DCMS blog

Lifetime Learning

Kate Joseph
, July 18, 2016 — Culture
Now more than ever, we live in a world that’s being reshaped by technology. To make the most of this, we all need to consider how we adapt and update our skills to keep up with the innovations that can revolutionise our personal and professional lives. Technology has always changed our labour market, and it’s…

Shakespeare in the libraries of Manchester

Baroness Neville-Rolfe
, July 5, 2016 — Culture
When I was in Manchester for the Somme commemorations I discovered some remarkable Shakespeare archives in two of our finest libraries. Manchester Library is a wonderful circular building, built in 1934. Sympathetically restored by a Newcastle architect, it has become a focal meeting point for the City with 2.5million visitors since it reopened. I was…

Remembering the Somme in Manchester

Baroness Neville-Rolfe
, July 4, 2016 — Culture
On Friday I went to the national commemoration of the Somme in Manchester. We celebrated the lives of the thousands of young men who fought or died on the Somme with over 19,000 from our country dying on the very first day 100 years ago. I joined dignitaries at the Cenotaph in a moving service…

National Walking Month

David Evennett
, May 23, 2016 — Culture
I am a passionate advocate of walking – it is free, keeps you fit and is good for the environment. For years, my wife and I have enjoyed exploring the UK’s breathtaking scenery on foot and now as Minister responsible for sport and tourism it seems my hobby could not be more apt. May is…

Kate Adie – My Memory Square for the Path of the Remembered

Kate Adie
, May 9, 2016 — Culture
Journalist Kate Adie shares her inspiration for her contribution the the Path of the Remembered. Mary Sangster filled shells with TNT twelve hours a day. Work in a munitions factory was demanding and dangerous. Hundreds of thousands of women like her were hard at work throughout the country, supplying the voracious demands of the WW1 battlefields. They were ‘doing their…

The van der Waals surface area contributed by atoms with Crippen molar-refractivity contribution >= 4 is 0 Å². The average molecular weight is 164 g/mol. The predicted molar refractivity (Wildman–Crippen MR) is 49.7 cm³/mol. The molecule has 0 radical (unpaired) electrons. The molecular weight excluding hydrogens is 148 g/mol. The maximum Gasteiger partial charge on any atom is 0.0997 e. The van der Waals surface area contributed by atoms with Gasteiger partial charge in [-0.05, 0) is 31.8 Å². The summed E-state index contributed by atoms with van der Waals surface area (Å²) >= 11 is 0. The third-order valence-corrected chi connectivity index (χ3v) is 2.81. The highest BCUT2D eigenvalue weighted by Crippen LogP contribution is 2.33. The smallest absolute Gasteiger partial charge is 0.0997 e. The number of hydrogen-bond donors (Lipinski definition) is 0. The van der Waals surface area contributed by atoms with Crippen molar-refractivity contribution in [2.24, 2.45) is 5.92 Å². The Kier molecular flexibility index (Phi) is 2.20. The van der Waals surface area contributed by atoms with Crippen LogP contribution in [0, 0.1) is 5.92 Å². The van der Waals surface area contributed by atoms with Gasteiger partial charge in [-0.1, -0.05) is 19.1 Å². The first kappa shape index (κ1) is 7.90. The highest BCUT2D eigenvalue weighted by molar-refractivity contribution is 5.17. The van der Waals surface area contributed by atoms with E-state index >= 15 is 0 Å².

Cracking down on nuisance calls

Nuisance calls are irritating. So irritating in fact that nearly 170,000 complaints were made to the regulator – the Information Commissioner’s Office – on this issue last year alone. We’ve already made it easier for rogue companies to be fined by reducing the need for the regulator to prove that substantial damage and distress HAS BEEN caused by the…

‘Tis mad idolatry

Zoe WIlcox
, April 23, 2016 — Culture
How did we become so obsessed with Shakespeare? This is one of the questions which the British Library’s exhibition Shakespeare in Ten Acts sets out to answer. As curator of the exhibition, I’ve spent the last two years combing through the Library’s rich and varied collections finding stories that illuminate how and why Shakespeare became the global,…

#ShakespeareLives

William Shakespeare is undoubtedly one of our greatest ever Britons – a genius whose work continues to have an extraordinary influence across the globe. The Bard’s plays and sonnets have been translated into more than 100 languages and are studied by schoolchildren the world over. His work not only underpins our reputation in literature and…

Events are GREAT

Nick de Bois
, April 15, 2016 — Tourism
The launch of Events are GREAT Britain took place on Thursday 14th April at Chelsea Football Club, officially outlining VisitBritain’s new strategy for Business Visits & Events. “Events are GREAT Britain” is part of the wider GREAT campaign and will act as the umbrella brand working to drive more international business to the UK. Activity will start to…

#OurCulture: Improving access and opportunity

Lloyd Dorfman
, March 24, 2016 — Culture
The publication of the Culture White Paper provides the opportunity for us to appreciate one of our great strengths as a nation, but also to reflect on how we make it even stronger.  I have always been passionate about the arts and culture. Even at school, I much enjoyed drama. In fact, it was around…